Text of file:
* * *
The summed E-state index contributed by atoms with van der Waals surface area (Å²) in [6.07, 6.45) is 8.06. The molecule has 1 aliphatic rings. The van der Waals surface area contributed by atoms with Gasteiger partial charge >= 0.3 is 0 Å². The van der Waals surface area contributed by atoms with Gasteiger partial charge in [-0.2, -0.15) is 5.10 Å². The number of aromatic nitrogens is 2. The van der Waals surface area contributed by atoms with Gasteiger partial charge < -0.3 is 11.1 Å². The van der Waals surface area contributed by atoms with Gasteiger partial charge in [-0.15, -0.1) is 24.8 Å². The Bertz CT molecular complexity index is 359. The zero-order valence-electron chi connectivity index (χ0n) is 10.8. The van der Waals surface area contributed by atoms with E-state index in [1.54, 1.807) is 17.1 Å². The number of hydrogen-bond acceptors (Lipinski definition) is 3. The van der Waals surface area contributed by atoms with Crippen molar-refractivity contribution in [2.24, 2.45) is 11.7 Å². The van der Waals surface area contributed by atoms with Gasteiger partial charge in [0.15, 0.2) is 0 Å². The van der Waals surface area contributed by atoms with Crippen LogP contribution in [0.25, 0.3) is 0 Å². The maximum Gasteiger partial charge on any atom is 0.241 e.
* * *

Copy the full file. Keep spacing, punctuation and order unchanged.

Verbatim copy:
The summed E-state index contributed by atoms with van der Waals surface area (Å²) in [6.07, 6.45) is 8.06. The molecule has 1 aliphatic rings. The van der Waals surface area contributed by atoms with Gasteiger partial charge >= 0.3 is 0 Å². The van der Waals surface area contributed by atoms with Gasteiger partial charge in [-0.2, -0.15) is 5.10 Å². The number of aromatic nitrogens is 2. The van der Waals surface area contributed by atoms with Gasteiger partial charge < -0.3 is 11.1 Å². The van der Waals surface area contributed by atoms with Gasteiger partial charge in [-0.15, -0.1) is 24.8 Å². The Bertz CT molecular complexity index is 359. The zero-order valence-electron chi connectivity index (χ0n) is 10.8. The van der Waals surface area contributed by atoms with E-state index in [1.54, 1.807) is 17.1 Å². The number of hydrogen-bond acceptors (Lipinski definition) is 3. The van der Waals surface area contributed by atoms with Crippen molar-refractivity contribution in [2.24, 2.45) is 11.7 Å². The van der Waals surface area contributed by atoms with Gasteiger partial charge in [0.15, 0.2) is 0 Å². The van der Waals surface area contributed by atoms with Crippen LogP contribution in [0.25, 0.3) is 0 Å². The maximum Gasteiger partial charge on any atom is 0.241 e.